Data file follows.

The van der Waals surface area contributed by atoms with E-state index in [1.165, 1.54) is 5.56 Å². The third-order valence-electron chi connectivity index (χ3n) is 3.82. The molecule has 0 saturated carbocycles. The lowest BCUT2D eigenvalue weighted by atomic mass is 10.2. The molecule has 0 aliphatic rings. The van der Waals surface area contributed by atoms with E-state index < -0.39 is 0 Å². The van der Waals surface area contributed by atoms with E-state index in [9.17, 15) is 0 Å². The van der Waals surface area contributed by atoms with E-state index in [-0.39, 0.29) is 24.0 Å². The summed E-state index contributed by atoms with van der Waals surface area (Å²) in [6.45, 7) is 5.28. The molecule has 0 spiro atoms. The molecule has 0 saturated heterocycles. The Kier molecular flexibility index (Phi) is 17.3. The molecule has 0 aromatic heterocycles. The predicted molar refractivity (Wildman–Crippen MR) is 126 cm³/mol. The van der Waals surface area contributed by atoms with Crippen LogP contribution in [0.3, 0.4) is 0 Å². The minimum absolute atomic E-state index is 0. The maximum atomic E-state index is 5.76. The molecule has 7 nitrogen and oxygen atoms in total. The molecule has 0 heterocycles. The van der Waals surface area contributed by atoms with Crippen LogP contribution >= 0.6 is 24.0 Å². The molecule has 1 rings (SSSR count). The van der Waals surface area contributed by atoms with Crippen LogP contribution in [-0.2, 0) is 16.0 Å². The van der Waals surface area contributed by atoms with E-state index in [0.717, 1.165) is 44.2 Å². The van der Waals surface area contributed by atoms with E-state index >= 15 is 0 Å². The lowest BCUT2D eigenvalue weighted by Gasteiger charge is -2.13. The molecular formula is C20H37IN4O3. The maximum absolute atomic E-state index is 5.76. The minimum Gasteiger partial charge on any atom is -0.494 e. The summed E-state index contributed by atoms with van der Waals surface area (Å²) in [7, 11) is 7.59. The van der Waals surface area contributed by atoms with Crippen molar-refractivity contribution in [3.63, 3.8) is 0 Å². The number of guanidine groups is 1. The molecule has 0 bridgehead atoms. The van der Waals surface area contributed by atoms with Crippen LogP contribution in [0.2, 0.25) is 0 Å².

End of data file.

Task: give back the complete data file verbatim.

The van der Waals surface area contributed by atoms with E-state index in [1.165, 1.54) is 5.56 Å². The third-order valence-electron chi connectivity index (χ3n) is 3.82. The molecule has 0 saturated carbocycles. The lowest BCUT2D eigenvalue weighted by atomic mass is 10.2. The molecule has 0 aliphatic rings. The van der Waals surface area contributed by atoms with E-state index < -0.39 is 0 Å². The van der Waals surface area contributed by atoms with E-state index in [9.17, 15) is 0 Å². The van der Waals surface area contributed by atoms with E-state index in [-0.39, 0.29) is 24.0 Å². The summed E-state index contributed by atoms with van der Waals surface area (Å²) in [6.45, 7) is 5.28. The molecule has 0 spiro atoms. The molecule has 0 saturated heterocycles. The Kier molecular flexibility index (Phi) is 17.3. The molecule has 0 aromatic heterocycles. The predicted molar refractivity (Wildman–Crippen MR) is 126 cm³/mol. The van der Waals surface area contributed by atoms with Crippen LogP contribution in [0.3, 0.4) is 0 Å². The minimum absolute atomic E-state index is 0. The maximum atomic E-state index is 5.76. The molecule has 7 nitrogen and oxygen atoms in total. The molecule has 0 heterocycles. The van der Waals surface area contributed by atoms with Crippen LogP contribution >= 0.6 is 24.0 Å². The molecule has 1 rings (SSSR count). The van der Waals surface area contributed by atoms with Crippen LogP contribution in [-0.2, 0) is 16.0 Å². The van der Waals surface area contributed by atoms with E-state index in [0.717, 1.165) is 44.2 Å². The van der Waals surface area contributed by atoms with E-state index >= 15 is 0 Å². The lowest BCUT2D eigenvalue weighted by Gasteiger charge is -2.13. The molecular formula is C20H37IN4O3. The maximum absolute atomic E-state index is 5.76. The minimum Gasteiger partial charge on any atom is -0.494 e. The summed E-state index contributed by atoms with van der Waals surface area (Å²) in [7, 11) is 7.59. The van der Waals surface area contributed by atoms with Crippen molar-refractivity contribution in [3.63, 3.8) is 0 Å². The number of guanidine groups is 1. The molecule has 0 bridgehead atoms. The van der Waals surface area contributed by atoms with Crippen LogP contribution in [0.2, 0.25) is 0 Å².